British-born Katie Holland talks about her life as a belly dancer in India
By Shevlin Sebastian
About a minute into Katie Holland’s belly dancing performance at a hall in Kochi, the usher at the door opened his mouth and, involuntarily, his tongue slid out. Soon, he seemed to be panting. The drooling epidemic spread among the youngsters in the audience. As for the middle-aged men, sitting next to their strict-looking wives, their faces were blank, while their eyes enlarged in forbidden pleasure.
And all because the white-skinned Katie was wearing a sequined black bra, and a tight black skirt, with long slits. She was swirling around the stage, now moving fast, now moving slow, displaying smooth, slim legs, while the muscles of her stomach moved about, as if it had a life of their own.
Sometimes, she was dancing to Arabic music, at other moments to pacy Bollywood numbers and then to the music of BBC award-winning percussionist and composer Abhishek Basu and his band. But it was not a mindless movement.
“The charm of belly dancing is not only about how you use your body but the way you interpret the music,” says Katie. “So, if it is a violin, the movement is more with the upper body and arms. With the accordion, it is with the hips. If it is a tabla, there are sharper twists of the hips, chest, and shoulders. As for a band or orchestra, it is a big sound, so you make big movements.”
Katie was born in Leicester, United Kingdom. At the age of three, she was taken to dance classes by her parents. But when she was 15, she saw a woman doing belly dancing on TV. “I realised that this was what I wanted to do,” says Katie. So, she went to Egypt and Morocco and began training. Apart from the thrill and joy of doing the dance she realised that there are health benefits.
“Belly dancing is good for the body, before and after pregnancy,” she says. “It helps solve back pain, menstrual problems, and depression. A lot of women like the music, costumes, jewellery, and make-up. It makes them feel good about themselves.”
Now 18 years have gone past, and Kathie has performed in Europe and Asia but for the past seven years she has settled in India, based first in Goa and now in Delhi. “It is easier to make ends meet in India, than in England,” she says.
Katie has performed at the Goa Film Festival, for many event companies all over India, and for product launches like Gitanjili Jewellery, Hero Honda, Moet Chandon and Vodafone. “I have also danced at private parties of celebrities like Vijay Mallya, Shaan, Madhuri Dixit, and Salman Khan.” But she is frank enough to admit that her entry to Bollywood has been stymied by her reluctance to go the casting couch way.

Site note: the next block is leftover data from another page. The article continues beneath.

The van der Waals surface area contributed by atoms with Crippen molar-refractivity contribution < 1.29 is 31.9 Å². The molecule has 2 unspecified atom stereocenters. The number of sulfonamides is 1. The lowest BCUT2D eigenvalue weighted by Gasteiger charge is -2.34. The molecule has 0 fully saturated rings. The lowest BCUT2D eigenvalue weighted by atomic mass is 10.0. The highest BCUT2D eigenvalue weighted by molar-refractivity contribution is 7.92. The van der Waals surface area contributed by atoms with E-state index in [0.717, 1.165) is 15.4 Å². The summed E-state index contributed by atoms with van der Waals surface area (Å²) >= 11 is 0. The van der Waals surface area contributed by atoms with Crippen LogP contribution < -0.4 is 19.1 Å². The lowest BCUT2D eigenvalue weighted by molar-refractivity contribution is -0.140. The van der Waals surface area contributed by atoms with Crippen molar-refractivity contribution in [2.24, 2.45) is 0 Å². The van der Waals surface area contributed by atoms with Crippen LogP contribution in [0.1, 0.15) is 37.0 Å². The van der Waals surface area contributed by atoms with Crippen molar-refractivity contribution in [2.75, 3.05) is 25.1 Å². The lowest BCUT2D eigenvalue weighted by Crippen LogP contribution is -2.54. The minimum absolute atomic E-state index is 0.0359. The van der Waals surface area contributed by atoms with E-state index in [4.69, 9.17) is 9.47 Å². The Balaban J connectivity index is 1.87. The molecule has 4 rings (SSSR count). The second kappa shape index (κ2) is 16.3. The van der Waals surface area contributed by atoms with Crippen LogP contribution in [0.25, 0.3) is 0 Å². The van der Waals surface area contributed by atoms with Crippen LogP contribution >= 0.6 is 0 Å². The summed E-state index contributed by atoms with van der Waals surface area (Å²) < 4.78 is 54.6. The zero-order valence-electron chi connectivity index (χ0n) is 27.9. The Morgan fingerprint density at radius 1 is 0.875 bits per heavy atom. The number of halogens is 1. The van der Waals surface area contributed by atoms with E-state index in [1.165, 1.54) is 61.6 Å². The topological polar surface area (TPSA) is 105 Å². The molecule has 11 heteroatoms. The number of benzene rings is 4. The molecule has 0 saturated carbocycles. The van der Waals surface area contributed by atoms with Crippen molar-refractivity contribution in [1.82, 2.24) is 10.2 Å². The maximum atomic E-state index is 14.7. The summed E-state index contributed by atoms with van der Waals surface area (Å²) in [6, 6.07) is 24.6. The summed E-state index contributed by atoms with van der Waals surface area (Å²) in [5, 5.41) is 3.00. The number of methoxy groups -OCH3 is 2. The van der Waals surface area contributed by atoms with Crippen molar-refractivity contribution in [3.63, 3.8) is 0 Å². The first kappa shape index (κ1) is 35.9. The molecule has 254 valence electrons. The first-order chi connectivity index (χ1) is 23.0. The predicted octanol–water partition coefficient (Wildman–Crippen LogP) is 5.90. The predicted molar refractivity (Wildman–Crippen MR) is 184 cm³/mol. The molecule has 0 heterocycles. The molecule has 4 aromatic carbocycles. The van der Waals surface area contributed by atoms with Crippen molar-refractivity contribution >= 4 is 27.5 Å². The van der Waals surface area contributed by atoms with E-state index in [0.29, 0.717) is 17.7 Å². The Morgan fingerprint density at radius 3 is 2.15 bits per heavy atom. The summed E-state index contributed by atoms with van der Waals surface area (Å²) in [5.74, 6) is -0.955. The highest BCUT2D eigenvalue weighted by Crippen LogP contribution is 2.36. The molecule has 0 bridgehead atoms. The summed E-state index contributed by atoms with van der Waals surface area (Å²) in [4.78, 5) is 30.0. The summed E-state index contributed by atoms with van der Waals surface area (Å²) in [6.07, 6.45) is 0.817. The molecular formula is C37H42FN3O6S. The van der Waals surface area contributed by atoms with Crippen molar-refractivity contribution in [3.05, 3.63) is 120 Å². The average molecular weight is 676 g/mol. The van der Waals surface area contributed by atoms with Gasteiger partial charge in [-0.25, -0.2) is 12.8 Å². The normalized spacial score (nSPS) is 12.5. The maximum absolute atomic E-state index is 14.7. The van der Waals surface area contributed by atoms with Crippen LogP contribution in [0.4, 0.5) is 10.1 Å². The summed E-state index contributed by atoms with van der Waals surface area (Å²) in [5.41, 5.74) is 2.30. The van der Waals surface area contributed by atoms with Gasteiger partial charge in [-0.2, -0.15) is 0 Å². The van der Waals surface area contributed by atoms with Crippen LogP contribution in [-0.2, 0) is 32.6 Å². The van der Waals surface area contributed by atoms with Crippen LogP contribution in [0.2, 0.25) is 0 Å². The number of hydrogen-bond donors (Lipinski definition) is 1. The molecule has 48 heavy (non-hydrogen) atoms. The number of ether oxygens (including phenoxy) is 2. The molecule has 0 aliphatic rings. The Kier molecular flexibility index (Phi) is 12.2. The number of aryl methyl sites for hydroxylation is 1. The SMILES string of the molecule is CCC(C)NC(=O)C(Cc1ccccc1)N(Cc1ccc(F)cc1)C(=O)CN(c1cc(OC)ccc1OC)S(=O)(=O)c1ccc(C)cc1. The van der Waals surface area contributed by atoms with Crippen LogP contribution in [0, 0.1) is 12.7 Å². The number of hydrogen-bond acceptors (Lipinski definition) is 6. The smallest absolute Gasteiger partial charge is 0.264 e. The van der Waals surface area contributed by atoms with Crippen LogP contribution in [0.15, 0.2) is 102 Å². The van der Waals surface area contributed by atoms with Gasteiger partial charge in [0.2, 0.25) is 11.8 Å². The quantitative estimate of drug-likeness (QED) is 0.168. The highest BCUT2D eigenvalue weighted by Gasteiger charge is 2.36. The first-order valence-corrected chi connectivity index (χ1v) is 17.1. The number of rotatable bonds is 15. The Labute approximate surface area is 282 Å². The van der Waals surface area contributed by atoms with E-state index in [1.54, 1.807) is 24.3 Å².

“There are a lot of girls from Eastern Europe who are giving a bad reputation to the rest of us,” says Katie. “I am white so they think I am easy to get. I have this problem all over India.” If somebody calls Katie for a show, she has to make it clear that she is a dancer, and nothing more. “The first year I was shocked,” she says. “The organisers would tell me the other girls are doing it, so why not me? I have lost work because I have said no.”
And Katie is also trying to get used to the vastness of the country. One day, she was told that there was a dance programme at a place 15 hours from Delhi. So, she dressed casually in a cotton T-shirt, slacks, and sandals. “I was sleeping in the car when I suddenly woke up wondering why I was feeling so cold,” she says. “I asked the driver about the location. And he replied that I was in Shimla, in the Himalayas.”
She had to hurriedly borrow the coat and hat from the agent. “I was there for two days, and was crying because of the cold,” she says. “I learnt my lesson. Nowadays, before I go anywhere, I always check where the place is and what the climate will be like.”
Asked what she likes about India the most, Katie says, succinctly, “Indian dance. I have been learning Bharatanatyam for the past five years. It is spiritual and the movements are so precise.” (
Sunday Magazine, The New Indian Express, South India and Delhi)